“You have come here freely, of your own will,” he said to her. “May I hope that you will accept my ring and make me the happiest man in the seven kingdoms by becoming my wife?”
The dog began a low, savage growling deep in his throat. “Quiet!” the prince snapped. He turned back to Shanama and said, “My darling, what is your answer?”
“My answer?” said Shanama. She drew her sword and in one swift movement she sliced the prince’s shirt from neck to waist. It hung open, revealing his bare chest, with a long mark over his heart. “This is my answer. I know you, Tarn, dragon-enchanter from the southern-most island. I know you by your voice, by your cruelty, and by the mark my father Dharab put on you when he almost ended your life!”
The prince’s face and body changed. His eyes grew darker, black and glittering, his face twisted and huge horns unfurled above his forehead. His body, banded with muscle and covered in armoured scales, grew until he towered over Shanama. He laughed, with a sound like chains in an empty cave, and with one huge claw, he swept her aside as if she were merely a blade of grass.
“If you had accepted my ring you would have become my own creature, a slave to my will like this miserable dog!” he hissed. “Now death is all you have to look forward to, you foolish, witless female!”
Shanama lay dazed at his feet but the wild dog hurled himself at the dragon, snarling. The dragon swung his tail to crush the dog like an irritating mosquito, but as it rose in the air, Shanama managed to thrust her sword into the pale flesh beneath the dragon’s tail, the weakest spot on his armour-plated body.
The dragon shrieked with pain. Blood, thick and black as oil, poured out of the wound. He turned his claws on them, long and sharp as knives, but Shanama was on her feet now, striking with her sword again and again. Losing blood, the dragon began to weaken, his huge head drooping lower. “Now – to me!” Shanama shouted. The great dog leapt towards her, and she sprang onto his back and threw her sword, straight and true, into the dragon’s throat. It crashed to the floor, dead.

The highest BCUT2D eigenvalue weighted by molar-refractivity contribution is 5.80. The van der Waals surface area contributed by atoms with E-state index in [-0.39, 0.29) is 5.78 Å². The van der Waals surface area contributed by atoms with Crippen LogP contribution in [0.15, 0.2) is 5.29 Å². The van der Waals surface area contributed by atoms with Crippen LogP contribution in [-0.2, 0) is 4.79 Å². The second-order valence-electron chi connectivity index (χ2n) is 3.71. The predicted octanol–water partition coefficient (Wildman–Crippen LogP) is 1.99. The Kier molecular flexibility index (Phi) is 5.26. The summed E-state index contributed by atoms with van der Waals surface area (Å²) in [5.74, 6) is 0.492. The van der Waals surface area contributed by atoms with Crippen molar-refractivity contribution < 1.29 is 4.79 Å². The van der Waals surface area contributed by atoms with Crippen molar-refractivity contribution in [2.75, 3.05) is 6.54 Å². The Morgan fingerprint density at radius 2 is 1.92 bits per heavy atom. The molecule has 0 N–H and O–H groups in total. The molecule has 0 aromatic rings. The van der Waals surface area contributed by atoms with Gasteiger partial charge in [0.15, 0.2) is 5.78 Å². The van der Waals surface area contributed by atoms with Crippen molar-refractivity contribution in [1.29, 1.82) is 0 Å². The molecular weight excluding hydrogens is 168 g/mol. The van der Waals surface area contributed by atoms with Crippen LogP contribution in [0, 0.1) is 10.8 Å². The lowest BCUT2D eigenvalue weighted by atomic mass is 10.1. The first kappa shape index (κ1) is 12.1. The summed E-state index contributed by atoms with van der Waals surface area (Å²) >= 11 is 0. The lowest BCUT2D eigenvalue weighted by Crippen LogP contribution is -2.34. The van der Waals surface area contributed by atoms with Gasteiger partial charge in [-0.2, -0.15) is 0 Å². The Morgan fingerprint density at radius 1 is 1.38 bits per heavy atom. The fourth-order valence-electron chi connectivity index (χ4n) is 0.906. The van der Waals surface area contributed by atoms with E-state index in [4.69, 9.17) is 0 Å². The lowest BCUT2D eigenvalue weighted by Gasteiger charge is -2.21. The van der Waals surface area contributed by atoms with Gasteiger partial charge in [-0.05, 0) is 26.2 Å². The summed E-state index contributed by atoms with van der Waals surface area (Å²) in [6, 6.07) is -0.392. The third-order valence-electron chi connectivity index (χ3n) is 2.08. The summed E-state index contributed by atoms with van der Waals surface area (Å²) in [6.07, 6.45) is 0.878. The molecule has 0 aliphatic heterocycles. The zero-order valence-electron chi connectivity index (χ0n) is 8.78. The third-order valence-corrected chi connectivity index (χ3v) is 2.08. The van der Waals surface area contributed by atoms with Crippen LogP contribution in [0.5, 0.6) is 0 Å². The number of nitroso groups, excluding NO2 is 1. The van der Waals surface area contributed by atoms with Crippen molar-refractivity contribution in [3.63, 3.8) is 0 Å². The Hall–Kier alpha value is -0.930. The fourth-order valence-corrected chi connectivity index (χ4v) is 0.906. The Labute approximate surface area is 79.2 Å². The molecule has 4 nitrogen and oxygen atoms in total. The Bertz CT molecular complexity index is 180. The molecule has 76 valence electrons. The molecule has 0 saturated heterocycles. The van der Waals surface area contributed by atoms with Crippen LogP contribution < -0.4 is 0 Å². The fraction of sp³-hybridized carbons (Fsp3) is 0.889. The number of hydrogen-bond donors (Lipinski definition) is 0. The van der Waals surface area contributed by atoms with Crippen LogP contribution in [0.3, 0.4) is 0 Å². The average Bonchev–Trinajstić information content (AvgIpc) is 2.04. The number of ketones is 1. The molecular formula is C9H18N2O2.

Shanama fell back, exhausted. When she looked up, a man stood before her, with the piercing blue eyes and the rough, brown hair of the wild dog.
“You are the true prince of the fourth kingdom, Prince Aleksey?” Shanama asked.
“I was placed under an enchantment and held captive by that evil creature,” Aleksey said, “but now, through your courage, I am a free man again, and your humble servant, if you will have me.”
Shanama accepted him and they were married, and in the fullness of time she reigned at his side as queen of the fourth kingdom. Their children were known as the swiftest hunters and the bravest warriors the land had ever known. No dragon or enchanter ever dared even so much as set foot in the fourth kingdom while they reigned, until the Princess Zahara was born, but that is a story for another day.